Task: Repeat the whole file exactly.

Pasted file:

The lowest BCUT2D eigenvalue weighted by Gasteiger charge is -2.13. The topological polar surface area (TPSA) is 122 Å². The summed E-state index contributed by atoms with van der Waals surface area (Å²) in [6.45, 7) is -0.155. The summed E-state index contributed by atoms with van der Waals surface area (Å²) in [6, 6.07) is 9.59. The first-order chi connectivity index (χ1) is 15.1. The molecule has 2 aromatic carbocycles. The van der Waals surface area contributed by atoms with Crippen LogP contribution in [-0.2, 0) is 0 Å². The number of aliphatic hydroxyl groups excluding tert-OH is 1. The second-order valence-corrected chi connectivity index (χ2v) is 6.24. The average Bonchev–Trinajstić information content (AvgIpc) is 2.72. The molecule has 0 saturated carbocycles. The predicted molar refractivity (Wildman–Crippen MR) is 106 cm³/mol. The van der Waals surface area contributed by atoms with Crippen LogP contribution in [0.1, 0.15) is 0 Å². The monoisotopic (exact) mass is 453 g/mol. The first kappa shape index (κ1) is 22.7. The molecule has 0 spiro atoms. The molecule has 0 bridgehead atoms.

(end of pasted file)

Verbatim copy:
The lowest BCUT2D eigenvalue weighted by Gasteiger charge is -2.13. The topological polar surface area (TPSA) is 122 Å². The summed E-state index contributed by atoms with van der Waals surface area (Å²) in [6.45, 7) is -0.155. The summed E-state index contributed by atoms with van der Waals surface area (Å²) in [6, 6.07) is 9.59. The first-order chi connectivity index (χ1) is 15.1. The molecule has 2 aromatic carbocycles. The van der Waals surface area contributed by atoms with Crippen LogP contribution in [-0.2, 0) is 0 Å². The number of aliphatic hydroxyl groups excluding tert-OH is 1. The second-order valence-corrected chi connectivity index (χ2v) is 6.24. The average Bonchev–Trinajstić information content (AvgIpc) is 2.72. The molecule has 0 saturated carbocycles. The predicted molar refractivity (Wildman–Crippen MR) is 106 cm³/mol. The van der Waals surface area contributed by atoms with Crippen LogP contribution in [0.1, 0.15) is 0 Å². The monoisotopic (exact) mass is 453 g/mol. The first kappa shape index (κ1) is 22.7. The molecule has 0 spiro atoms. The molecule has 0 bridgehead atoms.